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blushing with a shameful glow

by charlie4152


perched like crows on telephone wire,
we patiently watch street cinema
of a suburban nightmare;
cars move by with a celluloid flicker.
bar fights, children, leaves browned
by the season, motions of life
repeated again and again
shifting against the threat of new time.
aging’s on the precipice.

strange objects now familiar
beg us to kiss already.

“how many sunsets can you count together?”,
a wandering thought surfs to us. i do wonder
how many sunsets we’ve counted together
and i ponder if, when fevers blister your skin,
i’ll be the one to move soup
into your baby bird gape. 


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Points: 23
Reviews: 12

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Thu Apr 15, 2021 6:16 pm
esthersanti1600 wrote a review...



Hi Charlie! Hope you're having a fantastic day or night, I'm here for a review!
This is so adorable - it made me genuinely smile to read. I can tell exactly what image you wrote it with in mind, and it's such a sweet one. There's so much genuine emotion in this poem, and it's so sweet that I can feel the emotions that you write with.
I love the imagery of "crows on a telephone wire"! I am a sucker for extended metaphors, and I love that you continue the image of crows throughout the poem. It's such a cute way to imagine it, two strangers. I'm wondering if you could incorporate that image into the second stanza, or maybe into the title? However, the title is beautiful and the second stanza is a nice break back into reality to remind us that we are talking about humans, so my suggestion is totally optional.
I Love the images in this and the imagery is just beautiful. Fantastic job!




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28 Reviews


Points: 25
Reviews: 28

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Thu Apr 15, 2021 1:28 pm
BlueGlow wrote a review...



This is a very interesting poem. The descriptive, visual language is really great! It creates a sort of unpleasant feeling towards the suburban nightmare which really is a feat. However, my main problem is it doesn't quite flow together however, i'm not one to speak on that as i'm still learning how to incorporate flow. All in all a well crafted piece. With a rework it could go from good to great and maybe, just maybe, excellent. Keep it up!



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charlie4152 says...


how would a rework make it better if there is no specific critique for me to consider



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55 Reviews


Points: 2523
Reviews: 55

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Thu Apr 15, 2021 7:29 am
akanbright wrote a review...



I seem to like this one and it reminds me of one novel I read back then in school "faceless", about street children and all of that, even if yours may not actually be what I'm describing right now. I love the way you put down your ideas and made good use of your literary appreciations, something I don't really do so often when writing, cause I like writing in simple, sophisticated language.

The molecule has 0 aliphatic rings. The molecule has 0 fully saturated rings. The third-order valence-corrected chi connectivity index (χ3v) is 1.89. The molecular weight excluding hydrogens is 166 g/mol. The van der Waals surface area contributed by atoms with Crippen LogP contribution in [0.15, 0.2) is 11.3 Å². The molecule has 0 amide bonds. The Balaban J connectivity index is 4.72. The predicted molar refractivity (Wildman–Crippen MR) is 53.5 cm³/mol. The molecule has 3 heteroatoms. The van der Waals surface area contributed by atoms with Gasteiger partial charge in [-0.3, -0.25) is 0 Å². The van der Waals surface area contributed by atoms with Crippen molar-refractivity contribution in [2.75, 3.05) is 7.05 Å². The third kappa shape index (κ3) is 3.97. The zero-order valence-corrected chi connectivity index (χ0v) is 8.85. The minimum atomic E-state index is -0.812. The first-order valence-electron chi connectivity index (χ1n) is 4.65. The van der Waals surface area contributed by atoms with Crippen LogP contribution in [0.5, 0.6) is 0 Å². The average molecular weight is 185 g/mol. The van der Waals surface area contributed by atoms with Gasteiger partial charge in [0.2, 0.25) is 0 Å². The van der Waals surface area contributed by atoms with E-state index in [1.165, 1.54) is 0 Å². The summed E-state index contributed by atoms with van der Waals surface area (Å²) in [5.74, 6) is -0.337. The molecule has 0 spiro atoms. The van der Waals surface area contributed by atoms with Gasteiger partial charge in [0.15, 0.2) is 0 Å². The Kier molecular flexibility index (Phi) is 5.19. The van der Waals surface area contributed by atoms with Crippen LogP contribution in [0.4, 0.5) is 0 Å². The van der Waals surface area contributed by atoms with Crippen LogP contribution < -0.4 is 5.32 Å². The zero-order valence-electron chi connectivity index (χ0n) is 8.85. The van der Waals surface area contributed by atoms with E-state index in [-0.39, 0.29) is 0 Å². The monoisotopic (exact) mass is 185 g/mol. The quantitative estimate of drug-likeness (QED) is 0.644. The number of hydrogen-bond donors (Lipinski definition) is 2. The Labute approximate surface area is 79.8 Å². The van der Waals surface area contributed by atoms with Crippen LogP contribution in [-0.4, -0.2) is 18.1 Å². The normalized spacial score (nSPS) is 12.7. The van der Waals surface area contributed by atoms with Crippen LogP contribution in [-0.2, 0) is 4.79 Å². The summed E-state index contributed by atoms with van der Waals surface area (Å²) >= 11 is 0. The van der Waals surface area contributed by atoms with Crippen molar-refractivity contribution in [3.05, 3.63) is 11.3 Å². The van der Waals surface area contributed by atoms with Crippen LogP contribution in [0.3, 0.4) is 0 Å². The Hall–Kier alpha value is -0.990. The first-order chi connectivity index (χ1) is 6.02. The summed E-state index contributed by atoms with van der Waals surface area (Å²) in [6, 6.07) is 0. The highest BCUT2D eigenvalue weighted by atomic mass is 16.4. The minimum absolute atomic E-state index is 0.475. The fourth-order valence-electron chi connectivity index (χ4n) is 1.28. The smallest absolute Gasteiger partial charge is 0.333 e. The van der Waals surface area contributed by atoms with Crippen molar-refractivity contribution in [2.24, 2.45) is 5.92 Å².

Your poem is a good one, but I think somethings are wrong, while others are probably missing. I would like to let you know that when next you write, because I know you're a good writer, and so you will. You should probably take note of the fact that your words and diction has to be chosen properly, to avoid misappropriacy of words. Again, there should be at least a chain idea, that is covalent with the one before it. What I mean is that your words shouldn't shouldn't be contradictory and all ideas must point to the theme and title of the poem.
I kind of read this poem over and over before I could actually understand its language and maybe you shouldn't use high sounding words to express an idea all the lines of the poem, not to confuse your readers.
Apart from this, your poem is really nice, and I love it.



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charlie4152 says...


"Your poem is a good one, but I think somethings are wrong, while others are probably missing. I would like to let you know that when next you write, because I know you're a good writer, and so you will."

Is there anything in specific that you're talking about? At what points are the words contradictory? What even is the central idea and what words should I simplify to get the message across?

A drastic shift in diction would affect the 'writing voice' I have. That almost seems antithetical to the purpose. Also, 'all ideas must point to the theme and title of the poem' isn't true. The use of must implies an obligation to fulfill. There is no concrete rule in poetry besides the presence of words. Pointing to theme could have a solid case made for it, but the title of this poem is unimportant as I care more about the stanzas.

Is there any specific critique I could use to revise this poem?




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